“I’ll be ready when the time comes,” my mother says, mocking me. That’s my mom. She often parrots what I’ve said. Holding me to words I uttered at 16 or five minutes ago. The sun streams across the cafe table. She would have a cigarette lit and smoldering in an ashtray if they still allowed such things.
She repeats: “I’ll be ready when the time comes.” She means ordering her brunch, she also means dying, death. She’s like that. Double entendre. She likes to hear herself talk. Apparently, I said this once, regarding death, when I was 15.
The cafe chirps bright and happy. Quaint tables with their round-back chairs gathered up. Everything intimate and charming in here. Mom loves the pecan pancakes, but won’t admit it until the waitress comes. I love the goat cheese and spinach frittata. We are consistent with our adoration, always have been. People talk, talk, talk—leaning into one another—all around us. The espresso machine sucks at the milk. Our waitress floats her way over, as if she’s just wandering by, but then she stops short and smiles. My mother smiles at her. “Lovely day,” my mother says. Then: “I’m ready.”
We order. And we don’t talk about the death hovering around us, not here—but out there, once we get back into my childhood home—we do. Appointments and whispering hushes about my dad, her husband. Everything quiet and gauzy. The bulk of our words slowed down to the slightest syllables.
For now, we pretend we aren’t those people, and play out this happy story here in the cafe where we used to go to after shopping sprees. My dad was never invited. It has always been just us, talking new bathing suits and padded versus unpadded shoulders, talking peg leg, boot cut. We roll with the fashions.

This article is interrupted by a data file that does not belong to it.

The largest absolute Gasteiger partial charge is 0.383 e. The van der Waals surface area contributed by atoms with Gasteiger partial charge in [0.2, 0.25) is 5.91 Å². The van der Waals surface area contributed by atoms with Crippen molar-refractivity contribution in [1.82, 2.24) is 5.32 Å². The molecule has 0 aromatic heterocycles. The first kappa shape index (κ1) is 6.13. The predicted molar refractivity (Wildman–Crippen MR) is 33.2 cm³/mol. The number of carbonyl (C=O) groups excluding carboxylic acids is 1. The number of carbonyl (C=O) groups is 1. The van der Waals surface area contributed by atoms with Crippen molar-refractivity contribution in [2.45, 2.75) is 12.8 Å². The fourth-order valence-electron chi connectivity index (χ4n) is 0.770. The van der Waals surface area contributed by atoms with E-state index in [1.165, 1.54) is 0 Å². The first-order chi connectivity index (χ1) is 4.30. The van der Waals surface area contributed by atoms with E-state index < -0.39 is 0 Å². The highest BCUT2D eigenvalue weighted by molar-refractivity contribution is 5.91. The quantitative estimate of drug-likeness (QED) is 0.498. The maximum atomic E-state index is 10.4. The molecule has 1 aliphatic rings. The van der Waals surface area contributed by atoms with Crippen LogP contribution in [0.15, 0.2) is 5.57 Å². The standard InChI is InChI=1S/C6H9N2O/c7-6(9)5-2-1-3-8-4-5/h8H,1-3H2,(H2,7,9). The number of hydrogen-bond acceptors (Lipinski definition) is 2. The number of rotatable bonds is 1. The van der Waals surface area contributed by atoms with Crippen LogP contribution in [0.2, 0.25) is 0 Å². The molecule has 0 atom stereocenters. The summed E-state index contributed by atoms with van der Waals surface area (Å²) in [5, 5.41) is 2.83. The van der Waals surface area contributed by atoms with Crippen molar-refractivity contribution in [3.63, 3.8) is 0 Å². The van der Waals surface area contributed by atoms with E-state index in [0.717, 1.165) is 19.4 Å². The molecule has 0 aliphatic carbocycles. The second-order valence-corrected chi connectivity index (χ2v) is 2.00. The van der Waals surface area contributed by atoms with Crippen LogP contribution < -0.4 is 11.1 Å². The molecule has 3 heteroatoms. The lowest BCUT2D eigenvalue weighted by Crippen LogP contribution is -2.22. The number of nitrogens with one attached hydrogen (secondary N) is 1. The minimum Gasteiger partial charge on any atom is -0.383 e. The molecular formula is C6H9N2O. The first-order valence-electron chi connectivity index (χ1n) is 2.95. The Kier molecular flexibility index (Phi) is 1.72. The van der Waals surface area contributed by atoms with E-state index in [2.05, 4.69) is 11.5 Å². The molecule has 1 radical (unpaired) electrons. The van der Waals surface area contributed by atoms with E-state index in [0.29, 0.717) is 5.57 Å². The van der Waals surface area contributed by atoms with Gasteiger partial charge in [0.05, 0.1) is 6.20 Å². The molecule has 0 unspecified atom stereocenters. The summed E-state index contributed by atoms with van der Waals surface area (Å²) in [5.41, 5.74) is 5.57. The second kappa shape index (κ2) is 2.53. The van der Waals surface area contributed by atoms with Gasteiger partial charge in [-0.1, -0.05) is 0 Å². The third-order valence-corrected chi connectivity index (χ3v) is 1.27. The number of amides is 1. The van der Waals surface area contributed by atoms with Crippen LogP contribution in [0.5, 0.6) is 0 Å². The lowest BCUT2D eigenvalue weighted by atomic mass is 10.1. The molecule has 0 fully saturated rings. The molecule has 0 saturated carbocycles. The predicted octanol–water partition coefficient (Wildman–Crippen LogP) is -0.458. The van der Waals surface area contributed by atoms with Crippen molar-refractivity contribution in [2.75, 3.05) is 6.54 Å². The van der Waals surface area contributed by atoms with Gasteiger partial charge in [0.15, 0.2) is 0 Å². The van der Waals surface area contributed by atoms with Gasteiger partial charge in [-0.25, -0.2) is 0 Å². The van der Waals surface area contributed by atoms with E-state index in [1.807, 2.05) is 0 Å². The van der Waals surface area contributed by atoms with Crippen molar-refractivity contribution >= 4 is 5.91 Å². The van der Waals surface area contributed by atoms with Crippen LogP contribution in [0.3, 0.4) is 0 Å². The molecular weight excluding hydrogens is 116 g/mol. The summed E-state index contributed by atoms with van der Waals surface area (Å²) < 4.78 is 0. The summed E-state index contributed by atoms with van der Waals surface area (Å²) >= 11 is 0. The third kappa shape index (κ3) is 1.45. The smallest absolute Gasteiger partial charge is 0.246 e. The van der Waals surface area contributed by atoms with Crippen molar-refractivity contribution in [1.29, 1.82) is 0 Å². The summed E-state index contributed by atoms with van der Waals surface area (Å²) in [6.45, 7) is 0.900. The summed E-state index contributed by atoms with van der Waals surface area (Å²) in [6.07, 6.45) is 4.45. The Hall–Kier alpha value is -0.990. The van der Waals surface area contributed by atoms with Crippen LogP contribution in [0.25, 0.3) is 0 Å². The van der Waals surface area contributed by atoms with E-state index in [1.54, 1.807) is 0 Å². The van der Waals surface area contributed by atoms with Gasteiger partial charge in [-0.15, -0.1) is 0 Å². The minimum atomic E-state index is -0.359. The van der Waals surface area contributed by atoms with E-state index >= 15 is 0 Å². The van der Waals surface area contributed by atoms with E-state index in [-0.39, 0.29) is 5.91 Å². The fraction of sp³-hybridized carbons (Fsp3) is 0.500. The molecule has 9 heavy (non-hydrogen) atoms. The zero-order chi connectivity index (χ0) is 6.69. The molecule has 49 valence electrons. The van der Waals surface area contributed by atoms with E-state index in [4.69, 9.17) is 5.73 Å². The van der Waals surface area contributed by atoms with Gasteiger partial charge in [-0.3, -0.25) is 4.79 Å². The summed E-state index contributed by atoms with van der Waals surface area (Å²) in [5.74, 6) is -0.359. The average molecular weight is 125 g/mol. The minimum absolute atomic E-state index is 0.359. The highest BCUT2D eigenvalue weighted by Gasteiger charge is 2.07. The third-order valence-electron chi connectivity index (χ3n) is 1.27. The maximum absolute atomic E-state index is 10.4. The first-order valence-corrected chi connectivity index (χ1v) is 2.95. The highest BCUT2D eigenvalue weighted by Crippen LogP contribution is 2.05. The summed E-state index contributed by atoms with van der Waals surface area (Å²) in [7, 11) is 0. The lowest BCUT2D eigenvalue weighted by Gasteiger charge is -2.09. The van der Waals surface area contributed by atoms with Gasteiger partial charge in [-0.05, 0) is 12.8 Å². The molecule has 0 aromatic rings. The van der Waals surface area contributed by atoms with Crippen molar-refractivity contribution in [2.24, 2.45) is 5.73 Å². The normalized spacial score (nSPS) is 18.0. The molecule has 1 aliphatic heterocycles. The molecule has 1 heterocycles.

Dad seemed proud when we carted home those handled shopping bags. He smiled like: “This is America, and I’m part of the dream. I work so you can buy these things with tags you never wear. This is my destiny.” Unlike other dads he never made fun of our shopping, never made fun when mom changed out the holiday tablecloth each year going from harvest leaves to snowmen to Easter eggs. He gathered all the pride in. Now, though, pride is not on his mind. Breathing is a big preoccupation.
Mom picks at her food. She says, “Ball and chain. What a strange expression.” She only lets me in on half of the conversations in her head. She spits it out midway, and then looks at me for input.
“Yes,” I say with caution. “Ball and chain is a strange expression.” I do believe that. It’s true. I take a small bite of my toast. Rye. Butter soaked in. “Butter is so good, isn’t it?” I say.
“He said that once,” she says.
Mom looks at me then, like I’m not her daughter at all. “He called me his ball and chain,” she says. “Dad. Early on. I swore at him, and then left the house for two days. Wouldn’t come back. This is before he got my temper in check.” She laughs, a girlish kind of chuckle I’ve never heard from her before. For a second I glimpse her, younger, with long red hair, a mischievous smile, freckled, taking pride in her outbursts. It’s hard for me to imagine her swearing. This is not the mother I ever knew. She’d been squelched by the time I came along. Although once I now remember her spilling furniture polish and saying, “Sh…..ugar. Sugar.” And I remember repeating that to my father when he spilled his coffee. And I do remember that morning with the windows steaming up in the cold kitchen. I remember my father giving my mother a look. And my mother settling into herself some more, stirring the oatmeal, tapping the wooden spoon crisply on the pan’s side.
“You left,” I say. “Where’d you go?” I sip my coffee.
“Oh, I went here and there,” she says. A triangle of pancake perches on the end of her fork. “He got the picture though. He understood that not just one of us made the rules. I think he got the picture.” She chews thoughtfully. “I was ready though, wasn’t I?”
Our waitress surfs her way toward us again, holding the coffee pot aloft.
“Yes,” she says. “Yes, I was.”
Photo by Dean Pasch